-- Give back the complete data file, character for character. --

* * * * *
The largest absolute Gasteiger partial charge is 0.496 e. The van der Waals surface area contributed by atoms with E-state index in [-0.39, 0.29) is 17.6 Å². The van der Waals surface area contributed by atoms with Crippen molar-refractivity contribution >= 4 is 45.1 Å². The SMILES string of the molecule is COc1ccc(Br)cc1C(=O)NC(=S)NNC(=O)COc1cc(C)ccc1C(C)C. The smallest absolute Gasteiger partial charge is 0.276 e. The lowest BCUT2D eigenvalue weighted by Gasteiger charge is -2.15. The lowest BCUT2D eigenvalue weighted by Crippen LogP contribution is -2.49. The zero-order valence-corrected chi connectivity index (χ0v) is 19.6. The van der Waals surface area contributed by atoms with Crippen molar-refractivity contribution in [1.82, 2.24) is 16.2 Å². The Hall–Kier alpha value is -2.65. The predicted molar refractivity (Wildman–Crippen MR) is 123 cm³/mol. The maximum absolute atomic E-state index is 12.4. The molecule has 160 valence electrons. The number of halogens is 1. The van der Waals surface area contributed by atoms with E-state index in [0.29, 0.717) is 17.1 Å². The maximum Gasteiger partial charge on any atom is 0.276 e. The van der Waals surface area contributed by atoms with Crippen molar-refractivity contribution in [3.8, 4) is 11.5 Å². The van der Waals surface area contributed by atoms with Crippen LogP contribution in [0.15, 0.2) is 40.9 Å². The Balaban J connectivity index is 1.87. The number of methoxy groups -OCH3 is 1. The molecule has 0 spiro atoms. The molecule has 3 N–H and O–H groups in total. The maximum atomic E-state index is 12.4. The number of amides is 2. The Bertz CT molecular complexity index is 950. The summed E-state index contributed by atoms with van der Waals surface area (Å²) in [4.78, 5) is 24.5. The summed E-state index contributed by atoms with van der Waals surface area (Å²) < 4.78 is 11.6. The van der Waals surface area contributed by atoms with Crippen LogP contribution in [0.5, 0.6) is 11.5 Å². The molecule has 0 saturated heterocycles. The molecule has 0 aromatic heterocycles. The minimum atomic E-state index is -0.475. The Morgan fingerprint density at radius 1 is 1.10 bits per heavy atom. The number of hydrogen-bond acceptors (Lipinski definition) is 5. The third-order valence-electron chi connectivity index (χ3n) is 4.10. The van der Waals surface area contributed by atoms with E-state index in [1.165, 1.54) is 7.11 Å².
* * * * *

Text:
The largest absolute Gasteiger partial charge is 0.496 e. The van der Waals surface area contributed by atoms with E-state index in [-0.39, 0.29) is 17.6 Å². The van der Waals surface area contributed by atoms with Crippen molar-refractivity contribution >= 4 is 45.1 Å². The SMILES string of the molecule is COc1ccc(Br)cc1C(=O)NC(=S)NNC(=O)COc1cc(C)ccc1C(C)C. The smallest absolute Gasteiger partial charge is 0.276 e. The lowest BCUT2D eigenvalue weighted by Gasteiger charge is -2.15. The lowest BCUT2D eigenvalue weighted by Crippen LogP contribution is -2.49. The zero-order valence-corrected chi connectivity index (χ0v) is 19.6. The van der Waals surface area contributed by atoms with Crippen molar-refractivity contribution in [1.82, 2.24) is 16.2 Å². The Hall–Kier alpha value is -2.65. The predicted molar refractivity (Wildman–Crippen MR) is 123 cm³/mol. The maximum absolute atomic E-state index is 12.4. The molecule has 160 valence electrons. The number of halogens is 1. The van der Waals surface area contributed by atoms with E-state index in [0.29, 0.717) is 17.1 Å². The maximum Gasteiger partial charge on any atom is 0.276 e. The van der Waals surface area contributed by atoms with Crippen molar-refractivity contribution in [3.8, 4) is 11.5 Å². The van der Waals surface area contributed by atoms with Crippen LogP contribution in [0.15, 0.2) is 40.9 Å². The Balaban J connectivity index is 1.87. The number of methoxy groups -OCH3 is 1. The molecule has 0 spiro atoms. The molecule has 3 N–H and O–H groups in total. The maximum atomic E-state index is 12.4. The number of amides is 2. The Bertz CT molecular complexity index is 950. The summed E-state index contributed by atoms with van der Waals surface area (Å²) in [4.78, 5) is 24.5. The summed E-state index contributed by atoms with van der Waals surface area (Å²) < 4.78 is 11.6. The van der Waals surface area contributed by atoms with Crippen LogP contribution in [0.5, 0.6) is 11.5 Å². The molecule has 0 saturated heterocycles. The molecule has 0 aromatic heterocycles. The minimum atomic E-state index is -0.475. The Morgan fingerprint density at radius 1 is 1.10 bits per heavy atom. The number of hydrogen-bond acceptors (Lipinski definition) is 5. The third-order valence-electron chi connectivity index (χ3n) is 4.10. The van der Waals surface area contributed by atoms with E-state index in [1.165, 1.54) is 7.11 Å².